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The first volume of the 2015 Darth Vader series was an outstanding example of Star Wars fiction which really modernises one of the most iconic Star Wars characters of all times. Darth Vader is masterfully reborn here as a being of pure destruction, as this first volume places him in some extremely compelling situations. I loved where the story went in this first volume, and the creative team have come up with some amazing scenarios and several excellent new characters who are so unique and creative they manage to escape Vader’s sizeable shadow. Overall, this first volume did a fantastic job setting the stage for the rest of the series, and I had an incredible time reading this comic.

Star Wars: Darth Vader: Dark Lord of the Sith, Volume 2 – Legacy’s End

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Publisher: Marvel Comics

Writer: Charles Soule

Artists: Giuseppe Camuncoli

               Daniele Orlandini

               David Curiel

Publication Date – 12 June 2018

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Writer Charles Soule and artist Giuseppe Camuncoli return with an action-packed addition to the new and compelling series which follows the Dark Lord of the Sith in another sinister adventure in the newly formed Empire.

Legacy’s End is the second volume in the new Star Wars series, Darth Vader: Dark Lord of the Sith, which observes the shadowy journeys of fiction’s favourite villain immediately after he turned to the dark side of the force.  The first volume of this series, Imperial Machine, followed on directly after the events of the third prequel movie, Revenge of the Sith, and contained Vader’s initial mission for the Empire, acquiring the materials to forge his first red-bladed lightsabre.  It also featured the formation of the Emperor’s Inquisitors, the group of force users who, while not quite Sith, have fallen to the dark side of the force and are now being used to hunt down the remaining Jedi.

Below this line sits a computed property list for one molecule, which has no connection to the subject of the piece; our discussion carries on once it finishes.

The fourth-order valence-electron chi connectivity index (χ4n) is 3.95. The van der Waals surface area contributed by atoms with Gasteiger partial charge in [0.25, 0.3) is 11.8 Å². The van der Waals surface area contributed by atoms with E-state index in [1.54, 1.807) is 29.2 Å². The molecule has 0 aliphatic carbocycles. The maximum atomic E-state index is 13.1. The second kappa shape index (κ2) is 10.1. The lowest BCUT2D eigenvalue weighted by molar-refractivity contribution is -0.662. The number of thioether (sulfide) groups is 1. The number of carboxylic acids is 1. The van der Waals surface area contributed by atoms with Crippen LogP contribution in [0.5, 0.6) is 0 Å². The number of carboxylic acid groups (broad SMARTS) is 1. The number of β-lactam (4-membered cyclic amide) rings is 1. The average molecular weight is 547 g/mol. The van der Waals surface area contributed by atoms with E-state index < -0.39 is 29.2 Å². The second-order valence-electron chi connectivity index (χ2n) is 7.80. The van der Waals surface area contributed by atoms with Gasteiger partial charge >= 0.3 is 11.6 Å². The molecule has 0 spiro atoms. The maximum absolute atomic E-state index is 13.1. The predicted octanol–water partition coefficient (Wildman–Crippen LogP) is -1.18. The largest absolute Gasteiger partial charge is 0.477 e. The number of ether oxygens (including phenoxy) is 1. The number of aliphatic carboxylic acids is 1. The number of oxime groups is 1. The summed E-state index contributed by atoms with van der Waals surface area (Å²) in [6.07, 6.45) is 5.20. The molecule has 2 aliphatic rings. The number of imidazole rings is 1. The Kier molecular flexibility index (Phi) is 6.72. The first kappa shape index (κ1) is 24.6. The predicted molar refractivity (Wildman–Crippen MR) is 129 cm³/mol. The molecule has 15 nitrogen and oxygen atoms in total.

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Set immediately after the events of the first volume of this series, Legacy’s End continues to focus on Vader’s service to the Emperor and his multiple missions to obliterate all threats to the new Empire.  Vader has begun his training of the Emperor’s Inquisitors and is using his destructive teaching techniques to turn them into dangerous hunters.  Reviewing the list of Jedi whose destruction is a priority for the Emperor, Vader notes one name that stands out from the rest: Jocasta Nu, the former librarian of the Jedi Temple.  Despite her minor powers in the force, the Emperor views her as one of the most dangerous threats in the galaxy.  This is because Madam Jocasta has an unsurpassed knowledge of the hidden lessons of the force and the powerful secrets and weapons that the Jedi are protecting, which could be used by or against the Sith.

Teaming up with the Grand Inquisitor, Vader prepares to engage in the hunt for the elusive librarian.  There is just one problem: Jocasta Nu is already on Coruscant and has managed to infiltrate the Jedi Temple.  Perhaps the most important secret of the Jedi lies hidden in the archives, and Jocasta plans to ensure that the Sith will never have access to it.  But when Jocasta is discovered by Vader, the two force users must engage in a desperate fight, with the future of the Jedi in the balance.  While Vader has the pure power, Jocasta has plenty of tricks up her sleeve and her entire archive at her disposal.

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In another adventure in this volume, Vader finds himself also being hunted by a mysterious foe.  Someone wants him dead, and the trail leads straight to the top of the Imperial Navy.  Who is trying to kill him, and how will Vader react when he finds the people responsible?

This is a fantastic second outing from the team of Soule and Camuncoli, who team up with new artists Orlandini and Curiel for Volume 2 of this fantastic series.  Soule is an experienced comic book writer, with significant work for both DC and Marvel under his belt, and is actually the man responsible for recently killing off Wolverine and Cyclops in two separate X-Men storylines.  Soule has also written several different Star Wars comics, including two limited series and the entire 31-issue run of Star Wars: Poe DameronLegacy’s End collects issues #7-#12 of the Darth Vader: Dark Lord of the Sith series, with a third collected edition currently set to be released in the next few days.